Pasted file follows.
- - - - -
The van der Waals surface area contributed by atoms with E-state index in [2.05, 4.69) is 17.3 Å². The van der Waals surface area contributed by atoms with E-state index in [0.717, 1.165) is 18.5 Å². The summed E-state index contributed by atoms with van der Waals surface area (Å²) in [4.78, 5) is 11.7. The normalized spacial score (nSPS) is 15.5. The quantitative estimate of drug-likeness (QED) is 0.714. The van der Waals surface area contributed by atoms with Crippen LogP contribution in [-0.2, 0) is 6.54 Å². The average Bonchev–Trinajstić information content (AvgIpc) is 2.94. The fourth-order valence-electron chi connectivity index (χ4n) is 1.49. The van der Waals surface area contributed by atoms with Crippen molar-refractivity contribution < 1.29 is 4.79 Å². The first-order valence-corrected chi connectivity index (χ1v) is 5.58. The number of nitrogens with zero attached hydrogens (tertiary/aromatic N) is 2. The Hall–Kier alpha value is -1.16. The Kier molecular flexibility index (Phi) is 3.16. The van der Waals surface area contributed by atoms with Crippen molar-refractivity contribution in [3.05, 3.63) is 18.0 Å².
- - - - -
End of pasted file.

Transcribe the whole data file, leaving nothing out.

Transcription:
The van der Waals surface area contributed by atoms with E-state index in [2.05, 4.69) is 17.3 Å². The van der Waals surface area contributed by atoms with E-state index in [0.717, 1.165) is 18.5 Å². The summed E-state index contributed by atoms with van der Waals surface area (Å²) in [4.78, 5) is 11.7. The normalized spacial score (nSPS) is 15.5. The quantitative estimate of drug-likeness (QED) is 0.714. The van der Waals surface area contributed by atoms with Crippen LogP contribution in [-0.2, 0) is 6.54 Å². The average Bonchev–Trinajstić information content (AvgIpc) is 2.94. The fourth-order valence-electron chi connectivity index (χ4n) is 1.49. The van der Waals surface area contributed by atoms with Crippen molar-refractivity contribution < 1.29 is 4.79 Å². The first-order valence-corrected chi connectivity index (χ1v) is 5.58. The number of nitrogens with zero attached hydrogens (tertiary/aromatic N) is 2. The Hall–Kier alpha value is -1.16. The Kier molecular flexibility index (Phi) is 3.16. The van der Waals surface area contributed by atoms with Crippen molar-refractivity contribution in [3.05, 3.63) is 18.0 Å².